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John Wants to Know “If I Consolidate My Debt On One Account Will It Hurt My Credit Score?”

By on November 10, 2008
John Wants to Know “If I  Consolidate My Debt On One Account Will It Hurt My Credit Score?”

“Dear Steve,

I opened up too many credit card accounts in the past two years i recently joinend a credit union bank which offered me a chance to put all my credit cards under one account. I owe about 3,000. I also only make about 1,400 a month so at times I’m only able to make minimum payments

Will putting all my credit card accounts under one credit effect my credit score

John”

Dear John,

It only makes mathematical sense to consolidate your debt from those credit card accounts to a single card if the interest rate the credit union if offering you is significantly better. Essentially what you would be doing is an unsecured debt consolidation loan from two cards to one. But you need to be aware that if you maintain your checking account at the same credit union as your new debt consolidation credit card and you fall behind on your credit card payments, the credit union may reach into your checking account and take what you owe them. This could create real financial hardship when you can least afford it.

Consolidating your debt could have some negative consequences if you have been making payments on-time on those cards. By closing the two year old cards and consolidating the debt you are essentially closing the door on two good years of positive credit history that helps to improve your credit score.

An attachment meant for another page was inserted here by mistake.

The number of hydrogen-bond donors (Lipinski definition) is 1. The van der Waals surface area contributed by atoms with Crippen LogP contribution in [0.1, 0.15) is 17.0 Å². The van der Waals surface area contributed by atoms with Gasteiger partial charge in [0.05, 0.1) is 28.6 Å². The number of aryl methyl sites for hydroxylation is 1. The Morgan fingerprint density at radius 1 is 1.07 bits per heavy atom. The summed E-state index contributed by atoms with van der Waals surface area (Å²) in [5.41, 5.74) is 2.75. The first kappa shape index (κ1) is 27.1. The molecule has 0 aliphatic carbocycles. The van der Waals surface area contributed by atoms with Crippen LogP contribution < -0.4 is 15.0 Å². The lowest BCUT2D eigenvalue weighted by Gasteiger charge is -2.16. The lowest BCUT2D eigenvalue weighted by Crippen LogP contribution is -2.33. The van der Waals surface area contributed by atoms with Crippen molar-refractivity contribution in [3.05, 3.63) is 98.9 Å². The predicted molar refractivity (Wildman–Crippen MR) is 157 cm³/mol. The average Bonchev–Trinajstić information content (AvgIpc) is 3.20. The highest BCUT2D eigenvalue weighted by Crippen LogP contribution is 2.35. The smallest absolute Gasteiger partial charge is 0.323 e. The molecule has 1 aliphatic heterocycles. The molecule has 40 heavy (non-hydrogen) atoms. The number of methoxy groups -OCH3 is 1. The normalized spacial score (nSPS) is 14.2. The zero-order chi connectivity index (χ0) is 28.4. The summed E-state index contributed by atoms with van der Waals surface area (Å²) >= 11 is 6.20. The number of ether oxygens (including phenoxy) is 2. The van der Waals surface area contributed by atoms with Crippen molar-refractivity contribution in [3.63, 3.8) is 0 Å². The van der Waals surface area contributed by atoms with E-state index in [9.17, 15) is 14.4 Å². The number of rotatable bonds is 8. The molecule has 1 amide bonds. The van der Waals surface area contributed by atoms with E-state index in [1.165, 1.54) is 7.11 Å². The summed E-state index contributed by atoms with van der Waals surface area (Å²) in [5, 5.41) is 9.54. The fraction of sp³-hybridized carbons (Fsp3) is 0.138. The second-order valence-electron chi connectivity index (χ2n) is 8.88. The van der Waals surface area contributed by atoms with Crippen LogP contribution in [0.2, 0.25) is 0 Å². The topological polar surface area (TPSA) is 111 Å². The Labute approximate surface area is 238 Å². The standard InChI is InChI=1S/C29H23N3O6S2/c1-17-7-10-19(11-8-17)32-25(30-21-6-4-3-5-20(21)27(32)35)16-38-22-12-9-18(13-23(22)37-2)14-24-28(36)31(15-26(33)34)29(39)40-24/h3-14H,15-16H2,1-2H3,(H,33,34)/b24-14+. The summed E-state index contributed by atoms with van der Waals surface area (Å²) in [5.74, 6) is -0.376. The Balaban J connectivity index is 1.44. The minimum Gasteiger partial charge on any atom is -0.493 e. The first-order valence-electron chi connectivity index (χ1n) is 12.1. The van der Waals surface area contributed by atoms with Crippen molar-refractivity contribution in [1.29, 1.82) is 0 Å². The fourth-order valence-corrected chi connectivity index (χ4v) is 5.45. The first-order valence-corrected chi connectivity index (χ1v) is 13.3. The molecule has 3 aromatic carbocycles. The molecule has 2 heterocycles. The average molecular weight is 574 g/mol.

Consolidating the debt from two cards to one, without a significant interest rate reduction, will not do a whole lot to actually reducing your monthly obligations. For example, let’s say that you owe $1,000 of card A and $2,000 on card B. Your monthly minimum payments on card A would be about $20 and on card B, about $40. If you consolidate the debts into one card with a balance now of $3,000 then the minimum payment on that one card, using the 2% of balance rule would be about $60.

So, bottom line, I think that unless the spread in the interest rate on your current cards to the credit union card is more than 5%, that you may be better off keeping your good credit history and sticking with your current cards.

ALERT: If the credit union is offering you a better interest rate, you should call your current credit card companies and let them know that and ask for them to match the rate. It does not hurt to ask and about 75% of people that ask do get a much lower rate.

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About Steve Rhode

Steve Rhode is the Get Out of Debt Guy and has been helping good people with bad debt problems since 1994. You can learn more about Steve, here.

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